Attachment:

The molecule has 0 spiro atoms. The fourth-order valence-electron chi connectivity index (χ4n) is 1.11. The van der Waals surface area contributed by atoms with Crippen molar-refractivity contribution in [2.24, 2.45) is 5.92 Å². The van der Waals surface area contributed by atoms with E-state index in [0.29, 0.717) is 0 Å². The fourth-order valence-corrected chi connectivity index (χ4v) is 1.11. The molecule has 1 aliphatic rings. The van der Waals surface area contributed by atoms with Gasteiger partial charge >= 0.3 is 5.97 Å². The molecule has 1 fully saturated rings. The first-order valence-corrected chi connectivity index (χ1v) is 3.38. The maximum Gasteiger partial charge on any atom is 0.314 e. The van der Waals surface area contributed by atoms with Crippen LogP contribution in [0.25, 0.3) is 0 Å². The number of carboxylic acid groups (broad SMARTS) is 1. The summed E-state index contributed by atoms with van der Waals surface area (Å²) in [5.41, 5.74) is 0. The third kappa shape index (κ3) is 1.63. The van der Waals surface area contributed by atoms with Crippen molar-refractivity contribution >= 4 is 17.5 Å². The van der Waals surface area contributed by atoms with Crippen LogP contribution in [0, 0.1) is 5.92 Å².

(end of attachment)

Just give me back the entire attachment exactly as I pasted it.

The molecule has 0 spiro atoms. The fourth-order valence-electron chi connectivity index (χ4n) is 1.11. The van der Waals surface area contributed by atoms with Crippen molar-refractivity contribution in [2.24, 2.45) is 5.92 Å². The van der Waals surface area contributed by atoms with E-state index in [0.29, 0.717) is 0 Å². The fourth-order valence-corrected chi connectivity index (χ4v) is 1.11. The molecule has 1 aliphatic rings. The van der Waals surface area contributed by atoms with Gasteiger partial charge >= 0.3 is 5.97 Å². The molecule has 1 fully saturated rings. The first-order valence-corrected chi connectivity index (χ1v) is 3.38. The maximum Gasteiger partial charge on any atom is 0.314 e. The van der Waals surface area contributed by atoms with Crippen LogP contribution in [0.25, 0.3) is 0 Å². The number of carboxylic acid groups (broad SMARTS) is 1. The summed E-state index contributed by atoms with van der Waals surface area (Å²) in [5.41, 5.74) is 0. The third kappa shape index (κ3) is 1.63. The van der Waals surface area contributed by atoms with Crippen molar-refractivity contribution >= 4 is 17.5 Å². The van der Waals surface area contributed by atoms with Crippen LogP contribution in [0, 0.1) is 5.92 Å².